The TPP has already come under fire for threatening food sovereignty and small-scale agriculture in other ways, just as food and farming advocates say NAFTA has done.

Link to original article from Common Dreams

Read 5107 times Last modified on Saturday, 08 November 2014 20:42

Latest Economic and Social Justice News

  • The Racist Roots of the GOP’s Favorite New Immigration Plan

    Birthright citizenship is enshrined in the 14th Amendment, but Donald Trump and other candidates are keeping alive the idea that some Americans should not have equal rights at birth.

    Read More
  • Our Perceptions About the “Unworthy Poor” Haven’t Changed

    I first learned about the history of the “unworthy poor” when I pursued my Master of Social Work degree. I read about the social movements in the early 20th century and how they tended to divide people in need into people whose poverty was outside of their control – for example, widows

    Read More
  • Passing the Torch: From Julian Bond to Black Lives Matter

    Civil-rights pioneer Julian Bond died this week at the age of 75. In 1960, as a student at the historically black Morehouse College in Atlanta, Bond led nonviolent protests against racially segregated facilities like restaurants, movie theaters and parks. He co-founded SNCC, the Student Nonviolent Coordinating Committee, and spent years

    Read More
  • The War on Women in Israel

    Sexist laws and institutions threaten all women in Israel, but Arab women are beset from all sides. In 2009, a couple from the village of Taybeh in central Israel were in the midst of a bitter separation. Their marriage had already dissolved in acrimony, with various legal battles under way,

    Read More
  • Where are Chicago's poor white neighborhoods?

    Poverty touches all races in Chicago, but it's more visible among blacks and Latinos. Here's why that happens and why it matters.

    Read More
  • Why erratic schedules are one of the worst parts of low-wage work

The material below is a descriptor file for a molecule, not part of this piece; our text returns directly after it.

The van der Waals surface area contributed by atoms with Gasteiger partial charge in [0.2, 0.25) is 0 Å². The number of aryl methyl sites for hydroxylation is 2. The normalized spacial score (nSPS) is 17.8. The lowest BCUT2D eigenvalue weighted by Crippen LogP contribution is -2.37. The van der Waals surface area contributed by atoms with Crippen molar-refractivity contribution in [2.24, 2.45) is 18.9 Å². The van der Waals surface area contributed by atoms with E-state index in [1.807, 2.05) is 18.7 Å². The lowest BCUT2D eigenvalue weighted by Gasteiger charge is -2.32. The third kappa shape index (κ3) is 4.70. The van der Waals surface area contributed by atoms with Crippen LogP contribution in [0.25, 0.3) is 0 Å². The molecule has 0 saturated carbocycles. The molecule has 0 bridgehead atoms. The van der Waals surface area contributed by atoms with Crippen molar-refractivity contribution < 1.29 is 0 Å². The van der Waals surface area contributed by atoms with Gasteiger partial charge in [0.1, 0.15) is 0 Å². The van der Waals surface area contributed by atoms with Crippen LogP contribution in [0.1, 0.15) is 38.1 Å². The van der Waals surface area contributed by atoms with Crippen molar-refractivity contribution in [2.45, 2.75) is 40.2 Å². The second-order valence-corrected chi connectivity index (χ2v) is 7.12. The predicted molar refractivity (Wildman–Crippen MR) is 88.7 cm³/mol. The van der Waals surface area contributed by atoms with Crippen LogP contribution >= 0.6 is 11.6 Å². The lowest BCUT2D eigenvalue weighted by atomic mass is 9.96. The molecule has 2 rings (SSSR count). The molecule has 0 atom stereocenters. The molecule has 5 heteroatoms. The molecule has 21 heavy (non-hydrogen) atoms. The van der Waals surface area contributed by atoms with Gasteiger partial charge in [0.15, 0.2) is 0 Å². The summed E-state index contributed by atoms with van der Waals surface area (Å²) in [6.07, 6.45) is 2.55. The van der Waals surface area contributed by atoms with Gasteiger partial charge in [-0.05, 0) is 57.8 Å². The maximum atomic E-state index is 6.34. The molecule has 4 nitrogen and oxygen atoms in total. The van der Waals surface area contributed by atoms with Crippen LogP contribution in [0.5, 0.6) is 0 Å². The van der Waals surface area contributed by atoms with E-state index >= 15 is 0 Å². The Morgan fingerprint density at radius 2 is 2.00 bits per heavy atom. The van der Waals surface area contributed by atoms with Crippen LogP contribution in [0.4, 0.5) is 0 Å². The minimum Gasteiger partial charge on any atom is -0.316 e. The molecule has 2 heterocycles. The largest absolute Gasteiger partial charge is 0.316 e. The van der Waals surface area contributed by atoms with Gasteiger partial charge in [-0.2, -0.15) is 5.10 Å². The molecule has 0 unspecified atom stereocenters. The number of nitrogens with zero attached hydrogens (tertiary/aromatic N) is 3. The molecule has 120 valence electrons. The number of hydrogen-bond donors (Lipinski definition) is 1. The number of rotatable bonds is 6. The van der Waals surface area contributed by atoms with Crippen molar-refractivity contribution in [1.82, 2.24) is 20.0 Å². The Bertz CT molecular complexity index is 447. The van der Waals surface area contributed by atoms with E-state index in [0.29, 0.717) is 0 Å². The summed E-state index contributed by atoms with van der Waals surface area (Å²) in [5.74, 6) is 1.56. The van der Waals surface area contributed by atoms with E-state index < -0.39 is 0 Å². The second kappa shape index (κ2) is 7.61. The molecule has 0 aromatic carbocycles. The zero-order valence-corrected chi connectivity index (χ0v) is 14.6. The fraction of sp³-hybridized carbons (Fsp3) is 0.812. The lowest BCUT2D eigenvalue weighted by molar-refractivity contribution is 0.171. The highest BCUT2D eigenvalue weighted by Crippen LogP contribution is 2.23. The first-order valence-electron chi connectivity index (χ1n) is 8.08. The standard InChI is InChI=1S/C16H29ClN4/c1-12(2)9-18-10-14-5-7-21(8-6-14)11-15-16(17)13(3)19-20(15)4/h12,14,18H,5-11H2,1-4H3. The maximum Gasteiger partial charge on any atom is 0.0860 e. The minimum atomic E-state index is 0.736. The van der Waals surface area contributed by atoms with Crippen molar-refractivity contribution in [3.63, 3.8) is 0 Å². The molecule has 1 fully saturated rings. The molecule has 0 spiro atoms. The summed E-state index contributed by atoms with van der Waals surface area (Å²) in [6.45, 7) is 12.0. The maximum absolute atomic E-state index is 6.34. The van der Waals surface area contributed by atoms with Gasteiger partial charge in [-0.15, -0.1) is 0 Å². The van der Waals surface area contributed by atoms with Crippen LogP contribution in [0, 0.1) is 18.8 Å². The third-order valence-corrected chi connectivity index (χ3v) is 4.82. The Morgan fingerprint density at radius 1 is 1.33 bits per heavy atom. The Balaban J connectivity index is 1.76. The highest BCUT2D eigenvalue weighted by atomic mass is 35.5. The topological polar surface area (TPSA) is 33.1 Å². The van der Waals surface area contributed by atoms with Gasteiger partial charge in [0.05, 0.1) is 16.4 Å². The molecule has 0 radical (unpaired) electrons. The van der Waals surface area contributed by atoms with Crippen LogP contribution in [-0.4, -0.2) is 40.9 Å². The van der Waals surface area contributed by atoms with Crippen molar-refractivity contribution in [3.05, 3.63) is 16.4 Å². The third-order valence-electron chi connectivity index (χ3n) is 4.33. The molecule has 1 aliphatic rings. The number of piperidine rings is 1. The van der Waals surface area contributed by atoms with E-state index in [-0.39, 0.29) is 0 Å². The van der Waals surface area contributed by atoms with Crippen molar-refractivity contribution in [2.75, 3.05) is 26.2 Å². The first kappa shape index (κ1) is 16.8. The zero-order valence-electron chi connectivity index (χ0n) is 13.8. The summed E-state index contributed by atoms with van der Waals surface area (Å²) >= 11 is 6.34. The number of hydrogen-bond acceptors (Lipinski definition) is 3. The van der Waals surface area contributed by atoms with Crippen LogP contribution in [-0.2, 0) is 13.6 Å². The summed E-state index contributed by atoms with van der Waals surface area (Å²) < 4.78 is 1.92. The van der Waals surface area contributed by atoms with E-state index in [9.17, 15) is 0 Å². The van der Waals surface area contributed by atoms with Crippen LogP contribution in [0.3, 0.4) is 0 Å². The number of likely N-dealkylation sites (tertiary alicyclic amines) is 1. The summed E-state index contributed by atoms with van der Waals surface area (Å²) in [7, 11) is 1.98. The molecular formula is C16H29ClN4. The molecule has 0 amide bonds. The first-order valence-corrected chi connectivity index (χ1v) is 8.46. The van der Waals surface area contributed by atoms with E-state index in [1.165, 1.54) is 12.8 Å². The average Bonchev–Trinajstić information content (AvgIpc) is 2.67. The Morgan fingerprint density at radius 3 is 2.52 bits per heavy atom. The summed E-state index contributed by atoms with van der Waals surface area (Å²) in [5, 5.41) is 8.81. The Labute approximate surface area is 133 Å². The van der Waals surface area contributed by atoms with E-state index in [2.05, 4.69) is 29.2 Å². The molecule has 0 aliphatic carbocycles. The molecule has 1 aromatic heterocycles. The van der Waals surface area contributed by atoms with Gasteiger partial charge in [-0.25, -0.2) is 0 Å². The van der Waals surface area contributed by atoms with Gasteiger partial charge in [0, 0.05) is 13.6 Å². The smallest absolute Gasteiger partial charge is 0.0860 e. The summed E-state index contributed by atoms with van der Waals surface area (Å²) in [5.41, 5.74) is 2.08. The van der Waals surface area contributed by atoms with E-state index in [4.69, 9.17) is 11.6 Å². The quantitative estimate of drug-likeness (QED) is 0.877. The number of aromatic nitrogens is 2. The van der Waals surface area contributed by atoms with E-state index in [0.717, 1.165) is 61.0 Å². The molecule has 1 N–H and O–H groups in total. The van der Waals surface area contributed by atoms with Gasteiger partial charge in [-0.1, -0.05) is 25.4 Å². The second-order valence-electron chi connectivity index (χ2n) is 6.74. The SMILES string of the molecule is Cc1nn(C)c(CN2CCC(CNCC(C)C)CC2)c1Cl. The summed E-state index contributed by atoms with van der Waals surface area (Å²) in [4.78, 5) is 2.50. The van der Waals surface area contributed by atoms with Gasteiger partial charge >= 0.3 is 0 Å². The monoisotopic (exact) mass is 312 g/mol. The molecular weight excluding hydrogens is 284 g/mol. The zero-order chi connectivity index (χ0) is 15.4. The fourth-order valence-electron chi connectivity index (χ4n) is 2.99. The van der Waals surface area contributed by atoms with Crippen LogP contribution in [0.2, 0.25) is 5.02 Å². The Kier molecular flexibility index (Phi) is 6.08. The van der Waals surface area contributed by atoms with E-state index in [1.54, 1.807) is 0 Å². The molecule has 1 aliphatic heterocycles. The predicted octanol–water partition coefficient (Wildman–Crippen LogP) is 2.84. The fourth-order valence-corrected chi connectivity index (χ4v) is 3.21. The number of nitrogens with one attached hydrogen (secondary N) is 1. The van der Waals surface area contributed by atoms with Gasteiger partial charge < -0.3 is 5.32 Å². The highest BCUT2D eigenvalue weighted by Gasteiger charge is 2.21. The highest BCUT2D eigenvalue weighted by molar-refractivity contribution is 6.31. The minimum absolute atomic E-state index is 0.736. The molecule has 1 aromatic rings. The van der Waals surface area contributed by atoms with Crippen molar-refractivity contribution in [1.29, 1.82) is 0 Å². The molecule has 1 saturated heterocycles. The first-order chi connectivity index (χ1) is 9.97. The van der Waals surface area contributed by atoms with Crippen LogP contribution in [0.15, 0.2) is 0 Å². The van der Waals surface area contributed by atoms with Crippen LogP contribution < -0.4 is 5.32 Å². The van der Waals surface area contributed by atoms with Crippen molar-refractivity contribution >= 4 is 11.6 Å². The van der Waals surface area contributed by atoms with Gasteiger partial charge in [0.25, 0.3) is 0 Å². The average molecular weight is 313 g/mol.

Life in a low-wage job — at a restaurant or retail store, for example — has never been easy. You spend hours on your feet and deal with angry customers. And for parents, finding affordable child care can be a struggle. A recent management trend has made the lives of low-wage workers

    Read More
  • On 80th Anniversary, Progressives Call for Expansion of Social Security

    WASHINGTON—Congressional Progressive Caucus (CPC) Co-Chairs Reps. Raúl M. Grijalva (D-AZ) and Keith Ellison (D-MN) released the following statement celebrating the 80th anniversary of Social Security. “For 80 years, the promise of Social Security has delivered a secure retirement and vital disability support to countless Americans. This is an investment that we all

    Read More
  • How Childcare Actually Causes Poverty in America

    If the people who prepare your lunch deserve a living wage, the people preparing our toddlers for school do too. Is the most precious thing in your life worth more than a poverty wage? Activists are pushing for a $15 hourly base wage for preschool teachers and childcare workers. Many

    Read More
  • For Many Americans, the Great Recession Never Ended. Is the Fed About to Make It Worse?

    Why it’s a mistake for the Federal Reserve to raise interest rates this year. When the Federal Reserve considers raising interest rates on July 28—and then again every six weeks after—MyAsia Reid, of Philadelphia, will be paying close attention. Despite holding a bachelor’s degree in computer science, completing a series